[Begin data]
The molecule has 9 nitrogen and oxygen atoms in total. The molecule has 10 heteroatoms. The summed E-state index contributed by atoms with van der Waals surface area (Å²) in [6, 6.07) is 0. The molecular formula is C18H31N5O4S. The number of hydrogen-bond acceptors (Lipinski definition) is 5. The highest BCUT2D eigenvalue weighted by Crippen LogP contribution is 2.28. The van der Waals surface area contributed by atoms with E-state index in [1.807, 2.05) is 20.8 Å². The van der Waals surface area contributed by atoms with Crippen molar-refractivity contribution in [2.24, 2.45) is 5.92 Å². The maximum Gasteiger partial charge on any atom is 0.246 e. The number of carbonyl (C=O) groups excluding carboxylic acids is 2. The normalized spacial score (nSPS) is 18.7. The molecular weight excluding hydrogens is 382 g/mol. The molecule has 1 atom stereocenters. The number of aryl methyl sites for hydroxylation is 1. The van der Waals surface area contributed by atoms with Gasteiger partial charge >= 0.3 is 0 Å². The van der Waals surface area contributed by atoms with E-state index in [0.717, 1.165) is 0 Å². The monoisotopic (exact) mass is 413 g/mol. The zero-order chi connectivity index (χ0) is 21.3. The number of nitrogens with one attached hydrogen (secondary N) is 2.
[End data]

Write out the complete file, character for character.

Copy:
The molecule has 9 nitrogen and oxygen atoms in total. The molecule has 10 heteroatoms. The summed E-state index contributed by atoms with van der Waals surface area (Å²) in [6, 6.07) is 0. The molecular formula is C18H31N5O4S. The number of hydrogen-bond acceptors (Lipinski definition) is 5. The highest BCUT2D eigenvalue weighted by Crippen LogP contribution is 2.28. The van der Waals surface area contributed by atoms with E-state index in [1.807, 2.05) is 20.8 Å². The van der Waals surface area contributed by atoms with Crippen molar-refractivity contribution in [2.24, 2.45) is 5.92 Å². The maximum Gasteiger partial charge on any atom is 0.246 e. The number of carbonyl (C=O) groups excluding carboxylic acids is 2. The normalized spacial score (nSPS) is 18.7. The molecular weight excluding hydrogens is 382 g/mol. The molecule has 1 atom stereocenters. The number of aryl methyl sites for hydroxylation is 1. The van der Waals surface area contributed by atoms with Gasteiger partial charge >= 0.3 is 0 Å². The van der Waals surface area contributed by atoms with E-state index in [0.717, 1.165) is 0 Å². The monoisotopic (exact) mass is 413 g/mol. The zero-order chi connectivity index (χ0) is 21.3. The number of nitrogens with one attached hydrogen (secondary N) is 2.